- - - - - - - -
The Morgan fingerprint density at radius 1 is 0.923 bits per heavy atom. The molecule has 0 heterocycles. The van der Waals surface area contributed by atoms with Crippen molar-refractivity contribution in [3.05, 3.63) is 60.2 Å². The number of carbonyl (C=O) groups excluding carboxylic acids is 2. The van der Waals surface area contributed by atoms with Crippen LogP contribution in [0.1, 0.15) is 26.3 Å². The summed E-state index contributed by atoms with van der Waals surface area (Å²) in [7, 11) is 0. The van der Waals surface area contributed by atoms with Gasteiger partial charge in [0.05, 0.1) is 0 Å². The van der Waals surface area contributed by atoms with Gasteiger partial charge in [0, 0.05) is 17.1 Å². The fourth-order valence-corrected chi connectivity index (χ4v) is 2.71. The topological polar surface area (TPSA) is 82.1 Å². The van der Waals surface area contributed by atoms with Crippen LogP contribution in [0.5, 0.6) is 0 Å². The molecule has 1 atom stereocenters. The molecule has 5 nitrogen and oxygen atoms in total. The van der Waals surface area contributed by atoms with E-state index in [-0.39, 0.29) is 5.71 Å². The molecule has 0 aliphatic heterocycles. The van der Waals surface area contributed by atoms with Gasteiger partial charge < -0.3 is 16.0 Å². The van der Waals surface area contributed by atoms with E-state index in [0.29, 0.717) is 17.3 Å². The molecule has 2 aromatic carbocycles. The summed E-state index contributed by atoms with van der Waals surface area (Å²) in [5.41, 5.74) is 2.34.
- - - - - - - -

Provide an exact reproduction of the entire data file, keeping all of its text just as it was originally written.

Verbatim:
The Morgan fingerprint density at radius 1 is 0.923 bits per heavy atom. The molecule has 0 heterocycles. The van der Waals surface area contributed by atoms with Crippen molar-refractivity contribution in [3.05, 3.63) is 60.2 Å². The number of carbonyl (C=O) groups excluding carboxylic acids is 2. The van der Waals surface area contributed by atoms with Crippen LogP contribution in [0.1, 0.15) is 26.3 Å². The summed E-state index contributed by atoms with van der Waals surface area (Å²) in [7, 11) is 0. The van der Waals surface area contributed by atoms with Gasteiger partial charge in [0.05, 0.1) is 0 Å². The van der Waals surface area contributed by atoms with Gasteiger partial charge in [0, 0.05) is 17.1 Å². The fourth-order valence-corrected chi connectivity index (χ4v) is 2.71. The topological polar surface area (TPSA) is 82.1 Å². The van der Waals surface area contributed by atoms with Crippen LogP contribution in [0.5, 0.6) is 0 Å². The molecule has 1 atom stereocenters. The molecule has 5 nitrogen and oxygen atoms in total. The van der Waals surface area contributed by atoms with E-state index in [-0.39, 0.29) is 5.71 Å². The molecule has 0 aliphatic heterocycles. The van der Waals surface area contributed by atoms with Gasteiger partial charge < -0.3 is 16.0 Å². The van der Waals surface area contributed by atoms with E-state index in [0.29, 0.717) is 17.3 Å². The molecule has 2 aromatic carbocycles. The summed E-state index contributed by atoms with van der Waals surface area (Å²) in [5.41, 5.74) is 2.34.